Darker Shades: The Racial Other in Early Modern Art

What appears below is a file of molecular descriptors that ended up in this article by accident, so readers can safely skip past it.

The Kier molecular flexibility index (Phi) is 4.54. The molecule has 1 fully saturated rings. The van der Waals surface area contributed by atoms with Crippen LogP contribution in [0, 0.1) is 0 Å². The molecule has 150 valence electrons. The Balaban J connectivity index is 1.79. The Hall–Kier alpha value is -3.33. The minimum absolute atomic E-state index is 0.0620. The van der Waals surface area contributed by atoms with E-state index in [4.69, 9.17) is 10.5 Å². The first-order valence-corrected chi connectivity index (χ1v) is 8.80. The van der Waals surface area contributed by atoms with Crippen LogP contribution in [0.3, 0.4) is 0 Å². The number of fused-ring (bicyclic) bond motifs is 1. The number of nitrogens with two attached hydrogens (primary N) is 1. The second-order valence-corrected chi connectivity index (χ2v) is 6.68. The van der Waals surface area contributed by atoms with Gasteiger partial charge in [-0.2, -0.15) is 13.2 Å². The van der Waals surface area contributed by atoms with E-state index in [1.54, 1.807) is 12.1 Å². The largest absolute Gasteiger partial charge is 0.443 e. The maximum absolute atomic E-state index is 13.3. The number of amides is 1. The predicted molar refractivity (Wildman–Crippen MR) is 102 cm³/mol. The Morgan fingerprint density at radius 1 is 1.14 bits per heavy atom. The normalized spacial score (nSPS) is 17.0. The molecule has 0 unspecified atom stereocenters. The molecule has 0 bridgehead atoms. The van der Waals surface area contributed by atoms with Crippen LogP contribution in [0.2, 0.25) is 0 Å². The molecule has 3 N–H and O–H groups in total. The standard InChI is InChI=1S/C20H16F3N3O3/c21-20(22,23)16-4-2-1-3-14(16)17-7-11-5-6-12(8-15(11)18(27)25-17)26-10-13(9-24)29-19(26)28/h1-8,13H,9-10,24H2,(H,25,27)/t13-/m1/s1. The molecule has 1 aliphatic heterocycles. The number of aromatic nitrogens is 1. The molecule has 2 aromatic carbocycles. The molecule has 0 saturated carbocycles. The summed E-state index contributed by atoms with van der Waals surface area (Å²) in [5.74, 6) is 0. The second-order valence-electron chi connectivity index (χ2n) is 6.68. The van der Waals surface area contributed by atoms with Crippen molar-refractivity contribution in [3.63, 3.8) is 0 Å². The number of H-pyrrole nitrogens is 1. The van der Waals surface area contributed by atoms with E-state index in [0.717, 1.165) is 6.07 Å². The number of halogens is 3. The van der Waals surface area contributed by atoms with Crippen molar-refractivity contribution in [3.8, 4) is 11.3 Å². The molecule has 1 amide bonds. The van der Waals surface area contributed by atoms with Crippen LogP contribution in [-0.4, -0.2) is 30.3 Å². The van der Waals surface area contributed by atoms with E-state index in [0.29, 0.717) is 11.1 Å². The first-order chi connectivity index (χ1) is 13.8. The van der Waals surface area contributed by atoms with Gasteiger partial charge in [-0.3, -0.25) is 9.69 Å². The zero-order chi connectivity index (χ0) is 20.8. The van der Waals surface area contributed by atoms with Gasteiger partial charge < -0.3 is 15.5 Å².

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Difference exists; otherness is constructed. This book asks how important Western artists, from Giotto to Titian and Caravaggio, and from Bosch to Dürer and Rembrandt, shaped the imaging of non-Western individuals in early modern art. Victor I. Stoichita’s nuanced and detailed study examines images of racial otherness during a time of new encounters of the West with different cultures and peoples, such as those with dark skins: Muslims and Jews. Featuring a host of informative illustrations and crossing the disciplines of art history, anthropology, and postcolonial studies, Darker Shades also reconsiders the Western canon’s most essential facets: perspective, pictorial narrative, composition, bodily proportion, beauty, color, harmony, and lighting. What room was there for the “Other,” Stoichita would have us ask, in such a crystalline, unchanging paradigm?